Wedding Adventures: The First Foray into Finding the Dress

Weddings are made up of so many things – rings, and vows, and family tiffs, and cake, and food, and terrible dance moves, and planning, and tears, and perfect photos, and flowers, and confusing table decorations, and panic, and questioning. But, at least if the movies / the media / the magazines are to be believed, all of this fades in importance in comparison to THE DRESS.

According to every movie I’ve ever watched (and there’s a lot – I watched Bride Wars on repeat to get me through writing my honours thesis), the search for the dress is a magical time where you waltz into a dress store, and, overcome by the white and the tulle and the sparkle, the lace and the beading and the soft gentle smell of calm bride, you casually point to a random dress, try it on with the assistance of experts who tell you how beautiful you are, only to walk down the runway and onto the block, surrounded by mirrors, while your friends subtley blink back tears and tell you what a stunning bride you are. And boom, decision made. You find THE DRESS, and then go about your merry way being a perfect bride.

Well, that’s a big fat lie. I went for my first foray into finding the dress and it sucked. In fact, it was worse than looking for venues. When I finally escaped from the whole nightmare and got home, I’m not ashamed to say that I sobbed into my fiance’s arms for over an hour (okay I am a little ashamed about that, but it happened, and I can’t change it – it doesn’t even include the drive home where I sobbed by myself. Tragic).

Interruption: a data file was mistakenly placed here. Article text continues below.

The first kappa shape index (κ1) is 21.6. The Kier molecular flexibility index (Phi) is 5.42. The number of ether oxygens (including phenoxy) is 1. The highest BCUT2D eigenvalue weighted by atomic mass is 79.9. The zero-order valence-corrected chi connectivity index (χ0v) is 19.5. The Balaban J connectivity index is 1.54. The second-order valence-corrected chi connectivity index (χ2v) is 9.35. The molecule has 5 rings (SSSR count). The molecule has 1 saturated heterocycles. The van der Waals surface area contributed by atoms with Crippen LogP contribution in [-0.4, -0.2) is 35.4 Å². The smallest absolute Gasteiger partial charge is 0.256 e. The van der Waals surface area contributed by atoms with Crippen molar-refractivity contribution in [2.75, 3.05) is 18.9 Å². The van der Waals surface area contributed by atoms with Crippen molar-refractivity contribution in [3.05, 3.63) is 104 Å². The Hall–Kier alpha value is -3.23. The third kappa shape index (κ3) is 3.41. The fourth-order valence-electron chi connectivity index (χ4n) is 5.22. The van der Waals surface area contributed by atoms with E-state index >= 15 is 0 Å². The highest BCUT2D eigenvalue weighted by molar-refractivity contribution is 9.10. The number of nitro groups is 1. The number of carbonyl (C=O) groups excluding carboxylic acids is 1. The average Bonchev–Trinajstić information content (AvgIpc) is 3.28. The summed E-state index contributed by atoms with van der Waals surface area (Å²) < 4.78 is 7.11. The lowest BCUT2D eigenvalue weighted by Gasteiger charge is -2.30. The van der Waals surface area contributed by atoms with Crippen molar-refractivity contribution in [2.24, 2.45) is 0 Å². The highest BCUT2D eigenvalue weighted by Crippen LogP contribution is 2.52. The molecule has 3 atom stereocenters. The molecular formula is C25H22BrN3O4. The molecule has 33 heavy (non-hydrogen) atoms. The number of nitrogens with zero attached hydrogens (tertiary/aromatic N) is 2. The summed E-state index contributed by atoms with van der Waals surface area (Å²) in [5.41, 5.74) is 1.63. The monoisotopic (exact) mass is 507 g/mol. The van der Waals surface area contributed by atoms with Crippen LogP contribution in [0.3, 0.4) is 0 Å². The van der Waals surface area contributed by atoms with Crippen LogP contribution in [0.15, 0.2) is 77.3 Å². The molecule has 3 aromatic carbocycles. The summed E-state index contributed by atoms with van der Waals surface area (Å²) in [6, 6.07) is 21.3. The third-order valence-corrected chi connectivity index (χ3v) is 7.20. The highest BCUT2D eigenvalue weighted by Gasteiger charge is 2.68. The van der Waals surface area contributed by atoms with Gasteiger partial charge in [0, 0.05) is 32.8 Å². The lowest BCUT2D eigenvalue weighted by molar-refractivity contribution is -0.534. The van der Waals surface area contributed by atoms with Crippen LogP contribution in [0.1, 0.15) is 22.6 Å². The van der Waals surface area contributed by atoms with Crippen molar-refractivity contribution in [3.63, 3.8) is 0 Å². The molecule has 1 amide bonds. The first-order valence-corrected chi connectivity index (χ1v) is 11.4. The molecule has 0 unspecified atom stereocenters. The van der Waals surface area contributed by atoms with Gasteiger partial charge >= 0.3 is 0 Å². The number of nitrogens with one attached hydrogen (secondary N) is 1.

The day started off perfectly. We’d had our engagement party the day before, and I was still flying high on the joyful emotion of that day. I was so excited I woke up at 5.30 that morning. I’d made an appointment at one store, and found another that was open on a Sunday, who hadn’t emailed me back, but I assumed was fine. When it was a more humane hour, I picked up my friend to go meet my maid of honour for breakfast and for a debrief, full of excitement and wedding discussion and life planning. It hit 10 and we left to collect my mum, and it was a real girls adventure to the first store (the one with no booking). I was starting to feel a bit nervous, but we had discussed at length the pros and cons of various styles and it all seemed okay.

We arrived, and the store assistant, sitting there doing nothing, informed me that they had a free slot at 12.30 to try dresses on. Since the only appointment I had for the day was at 12.30, that didn’t quite work for us, so we just browsed. Everything was overwhelmingly wrong: tacky material, weird necklines, no train, weird lace. I felt my hopes start to drop, and thankfully we bailed quickly and got ourselves juices and discussed options for an hour until our next appointment. When we walked into the store, I felt myself give up. The store was full of the worst of the worst in wedding gowns. Everything screamed horrible. I felt like I was having a very bridezilla nightmare where I could not bring myself out of the funk of hating every single thing I hung on my poor body (which was suffering a lot of hatred at the time). I stood on that little wooden block, surrounded by mirrors, and wanted to cry. There was definitely no say yes to the dress moments, and I was dying to get home and put the whole experience out of my head.